Town By Town: Queen Village, a neighborhood of reinvention
One in a continuing series spotlighting real estate markets in this region's communities.
Way back when, Queen Village was the place to buy a house if you couldn't afford Society Hill.
Joseph P. Fanelli Jr., who moved from the suburbs in 1985, readily acknowledges that Queen Village was his second choice.
"But looking at it today," says Fanelli, president and CEO of Quaker City Manufacturing Co., the new townhouse in the 100 block of Catharine Street he bought 28 years ago for $175,000 "was a great buy."
It was a lot of money in 1985, especially when you could buy what veteran real estate agent and Queen Village native Kathy Conway calls "a grandmom house" for $50,000.
Twenty years later, Fanelli sold the townhouse and its two secure parking spaces for $575,000. (He moved to a house on Bainbridge Street that his new wife, Katie, an IBM executive, bought when she transferred to Philadelphia.)
"The buyer lived there a year and then flipped it for another $100,000, which I thought was incredible," Fanelli says.
In the bad old days of the late 1970s and '80s, when interest rates hovered at 18 percent, first-time buyers found Queen Village full of bargains.
Newly married artist Denise Fike and her city engineer husband, Lane, bought their tiny three-story rowhouse on Hancock Street for $48,000 in 1977. In it, they raised two boys and a variety of large dogs, with Lane reconstructing various parts over the years to accommodate the changes that come with an evolving family and careers.
"We reinvented our house at least 10 times," Denise Fike says.
During the last decade's housing boom, she recalls being offered more than $400,000 for the house, but the couple said no.
Post-boom, houses on her block between Beck and Christian Streets still sell for more than $400,000 - recently for $425,000, she says.
The Fikes paid what was considered a lot for their rowhouse, but the previous owner had meticulously restored it. Five years later, a three-bedroom rowhouse in the 200 block of Montrose Street sold for $63,500.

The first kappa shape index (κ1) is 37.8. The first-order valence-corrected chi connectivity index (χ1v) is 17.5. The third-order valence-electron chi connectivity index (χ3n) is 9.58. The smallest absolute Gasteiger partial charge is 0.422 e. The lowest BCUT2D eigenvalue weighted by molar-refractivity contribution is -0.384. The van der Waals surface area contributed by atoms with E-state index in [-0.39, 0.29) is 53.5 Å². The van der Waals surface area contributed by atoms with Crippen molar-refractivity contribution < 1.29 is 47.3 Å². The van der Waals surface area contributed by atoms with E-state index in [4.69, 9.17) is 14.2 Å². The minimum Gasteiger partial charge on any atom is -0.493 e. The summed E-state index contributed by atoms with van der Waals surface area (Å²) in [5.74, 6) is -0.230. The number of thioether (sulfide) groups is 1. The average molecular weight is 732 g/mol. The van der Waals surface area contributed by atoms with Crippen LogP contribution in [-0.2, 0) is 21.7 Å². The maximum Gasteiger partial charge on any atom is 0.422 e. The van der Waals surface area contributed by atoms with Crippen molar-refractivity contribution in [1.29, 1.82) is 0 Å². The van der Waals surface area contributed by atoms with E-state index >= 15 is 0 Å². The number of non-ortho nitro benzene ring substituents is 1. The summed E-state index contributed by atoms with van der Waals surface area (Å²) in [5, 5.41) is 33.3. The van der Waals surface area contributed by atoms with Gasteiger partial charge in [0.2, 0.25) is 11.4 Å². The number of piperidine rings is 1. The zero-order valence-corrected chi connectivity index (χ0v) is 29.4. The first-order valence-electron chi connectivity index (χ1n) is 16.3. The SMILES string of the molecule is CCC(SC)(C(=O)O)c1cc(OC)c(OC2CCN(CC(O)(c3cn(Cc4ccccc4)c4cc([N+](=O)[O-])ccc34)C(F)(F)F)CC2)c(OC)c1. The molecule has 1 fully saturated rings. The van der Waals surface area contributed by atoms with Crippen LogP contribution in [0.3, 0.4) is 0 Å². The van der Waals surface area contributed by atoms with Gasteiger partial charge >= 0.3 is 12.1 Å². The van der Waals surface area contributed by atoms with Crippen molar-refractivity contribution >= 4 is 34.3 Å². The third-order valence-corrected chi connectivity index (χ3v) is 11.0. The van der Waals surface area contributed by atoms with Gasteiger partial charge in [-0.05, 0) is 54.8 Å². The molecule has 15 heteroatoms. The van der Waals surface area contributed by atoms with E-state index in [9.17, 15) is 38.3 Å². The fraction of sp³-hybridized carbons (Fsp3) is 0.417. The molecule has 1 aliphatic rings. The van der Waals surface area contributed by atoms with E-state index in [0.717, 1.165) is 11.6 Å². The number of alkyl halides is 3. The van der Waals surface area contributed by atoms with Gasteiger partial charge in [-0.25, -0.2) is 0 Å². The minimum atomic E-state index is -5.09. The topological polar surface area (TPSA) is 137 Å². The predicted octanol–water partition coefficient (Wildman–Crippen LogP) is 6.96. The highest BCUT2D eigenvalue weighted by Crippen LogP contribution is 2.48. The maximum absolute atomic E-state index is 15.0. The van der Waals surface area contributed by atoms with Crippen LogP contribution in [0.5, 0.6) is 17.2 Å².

In 1998, as the real estate downturn that began in the late 1980s was ending, the median price there was just $62,000
In 2013, you can enter Queen Village least expensively through a one-bedroom condo for $160,000. The top of the market: $2 million.
On that same block of Montrose Street, Conway, who is with Prudential Fox & Roach, has a rowhouse listed for $325,000.
"That's the first-time rowhouse-buyer entry price these days," says Conway, who has been selling houses in Queen Village for 28 years.
As Center City has become less affordable, this neighborhood has benefited, says Kevin Gillen, senior research consultant at Penn's Fels Institute of Government.
Housing there has been significantly revitalized, as shown by the high concentration of 10-year tax abatements for improvement.
"But it also has seen significant price appreciation, as evidenced by the recent AVI assessments, which will lead tax bills of many homeowners to double or triple, or even more in some cases," Gillen says.
Before getting into real estate, Conway spent many years as a community organizer.
"I grew up at Front and Fitzwater Streets," she says, bristling at suggestions that Queen Village, then known by its 18th-century name, Southwark, was a slum.
Everyone who grew up there expected to stay in Queen Village - a name invented in the late 1970s by developers to counter negative perceptions created by the Southwark public-housing project on Washington Avenue between Third and Fourth Streets.
In the 1990s, the rehabilitation of Southwark by the Philadelphia Housing Authority boosted prices and opened up more blocks to development "by removing the invisible barrier" the projects created, Conway says.
Fanelli and Fike agree the changes at Southwark had a positive effect on real estate development there, and safety. They also agree that South Street, once a source of noise and vandalism for Queen Village and Society Hill, has grown calmer.
"Younger people have moved on to Northern Liberties, Fishtown, and the riverfront," Fanelli says. "South Street is getting artsy again, as is Fabric Row along Fourth Street."
"It's also cleaner, and there are more parks," says Fike, recalling that when her boys were young, only Three Bears Park in Society Hill was available.
Eileen Gargano is one native who had to go elsewhere as buyers with deeper pockets moved in. She bought a house near Fourth and Tasker in Pennsport in 1981.
She remains close to Queen Village physically and spiritually, however, as chair of the neighborhood's May 4 tour of eight houses, three churches, and gardens.
"We lost our funding but decided to continue, doing so with a small committee and bare-bones budget," says Gargano, emphasizing the importance of the event to Queen Village.
For many residents, Conway says, the 35-year-old tour, or breakfast at Famous Deli on Fourth Street, or the word-of-mouth of a friend who just bought here, is how they discovered Queen Village.
For Fanelli, who was looking for things the suburbs couldn't offer, "Queen Village called to me."
"Sure, there's lots of blight and a crime issue," he says, "but the city has magnetism."
Contact Alan J. Heavens at 215-854-2472, firstname.lastname@example.org, or follow @alheavens at Twitter.